Indonesian province where LGBTQ+ people face rife persecution wants to introduce beheadings

TAKENGON, INDONESIA: An Acehnese executor flogs a convicted woman in Takengon, in Indonesian central Aceh province, 19 August 2005 after an Islamic sharia court ordered four women to be flogged for petty gambling offences. The public lashing was the second since the Indonesian government allowed the western province to implement religious law as part of broader autonomy granted in 2001 to curb a separatist Islamist insurgency. AFP PHOTO (Photo credit should read STR/AFP/Getty Images)

A region in Indonesia that has subjected LGBTQ+ people to rife persecution has announced that they are considering introducing beheading as a form of criminal punishment.

The province, Aceh, is the only one in Indonesia to enforce Sharia law.

This type of law criminalises LGBTQ+ identities, meaning that the community faces severe punishment if they live openly.

In the last few months, we have seen large numbers of arrests, torture and humiliation of LGBTQ+ people in Aceh.

In January, 12 transgender women were arrested and had their heads shaved in an effort “to turn them into men”.

Authorities also dressed the trans women in stereotypically male clothing, in the raid which was called “operasi penyakit masyarakat,” which translates as “community sickness operation”.

GiveOut is aiming to eliminate the violence in countries where the LGBTQI community is not accepted (Photo credit should read CHAIDEER MAHYUDDIN/AFP/Getty Images)


North Aceh Regency Police Chief Ahmad Untung Surianata said the 12 trans detainees were part of a “social disease” and had been taken to police headquarters, where they would be coached “until they really become men.”

The local government in Aceh has announced intentions to introduce beheading as a legal punishment.

Beheading is banned by International law, with the UN formally calling it a “cruel, inhuman and degrading treatment”.

Syukri M Yusuf, the head of Aceh’s Sharia Law and Human Rights Office, said that the government was considering introducing beheading as a punishment for murder convictions.

Currently, if someone is sentenced to capital punishment then a firing squad is used.

Typically, crimes such as murder and drug trafficking are sentenced to this level of punishment.

If Indonesia decides to go through with enforcing beheading then they will join Saudi Arabia on the list of countries that use the method.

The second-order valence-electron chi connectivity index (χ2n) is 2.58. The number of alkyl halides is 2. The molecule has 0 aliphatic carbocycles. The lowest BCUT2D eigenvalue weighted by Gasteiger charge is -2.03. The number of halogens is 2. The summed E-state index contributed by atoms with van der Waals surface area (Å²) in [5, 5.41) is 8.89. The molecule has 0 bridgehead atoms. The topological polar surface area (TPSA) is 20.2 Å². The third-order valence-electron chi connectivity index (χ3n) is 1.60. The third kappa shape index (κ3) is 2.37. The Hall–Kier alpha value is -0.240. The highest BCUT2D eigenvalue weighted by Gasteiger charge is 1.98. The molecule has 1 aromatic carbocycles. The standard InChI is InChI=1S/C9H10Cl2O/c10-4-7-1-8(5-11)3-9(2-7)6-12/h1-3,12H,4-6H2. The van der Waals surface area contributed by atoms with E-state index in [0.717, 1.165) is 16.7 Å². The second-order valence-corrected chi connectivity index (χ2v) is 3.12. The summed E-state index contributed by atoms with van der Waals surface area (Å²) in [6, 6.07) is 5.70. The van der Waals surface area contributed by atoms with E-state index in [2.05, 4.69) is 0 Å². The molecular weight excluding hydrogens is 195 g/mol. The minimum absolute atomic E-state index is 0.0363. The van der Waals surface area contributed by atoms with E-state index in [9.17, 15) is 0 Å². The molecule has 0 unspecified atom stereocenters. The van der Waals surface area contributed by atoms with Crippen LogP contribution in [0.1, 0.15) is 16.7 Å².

In Saudi Arabia, acts of homosexuality or changing your gender identity can be punished with anything from fines and floggings to life in prison, death, and torture.

A group of Muslim protesters march with banners against the lesbian, gay, bisexual and transgender (LGBT) community in Banda Aceh on Decmber 27, 2017. There has been a growing backlash against Indonesia's small lesbian, gay, bisexual and transgender (LGBT) community over the past year, with ministers, hardliners and influential Islamic groups lining up to make anti-LGBT statements in public. / AFP PHOTO / Chaideer MAHYUDDIN (Photo credit should read CHAIDEER MAHYUDDIN/AFP/Getty Images)


Many fear that Indonesia is becoming worse for LGBTQ+ people.

Although it is not illegal to be homosexual in the country, authorities have launched a crackdown and proposed criminalisation of gay sex.

Lawmakers are set to decide whether they will pass the bill, which reportedly has support from all 10 of main political parties.

It would make gay sex punishable by up to five years in prison.

The Indonesian Supreme Court narrowly blocked a similar measure from passing in December, but it seems that was only a temporary reprieve.

The UN human rights commissioner has warned Indonesia that it must stop its crackdown on the LGBTQ community and protect the minority from rising intolerance in the country.

Speaking in Jakarta, Zeid Ra’ad Al Hussein said that Indonesia had a progressive track record when it came to human rights, but that it’s failures to the LGBTQ community could be damaging.

He said: “The hateful rhetoric against this community that is being cultivated seemingly for cynical political purposes will only deepen their suffering and create unnecessary divisions.

“Indonesia has since 1998 managed to transition to democracy and couple it with strong economic growth.

“At a time when it is consolidating its democratic gains, we urge Indonesians to move forward – not backwards – on human rights.

“There are some dark clouds on the horizon but … I hope the common sense and strong tradition of tolerance of the Indonesian people will prevail over populism and political opportunism,” he added.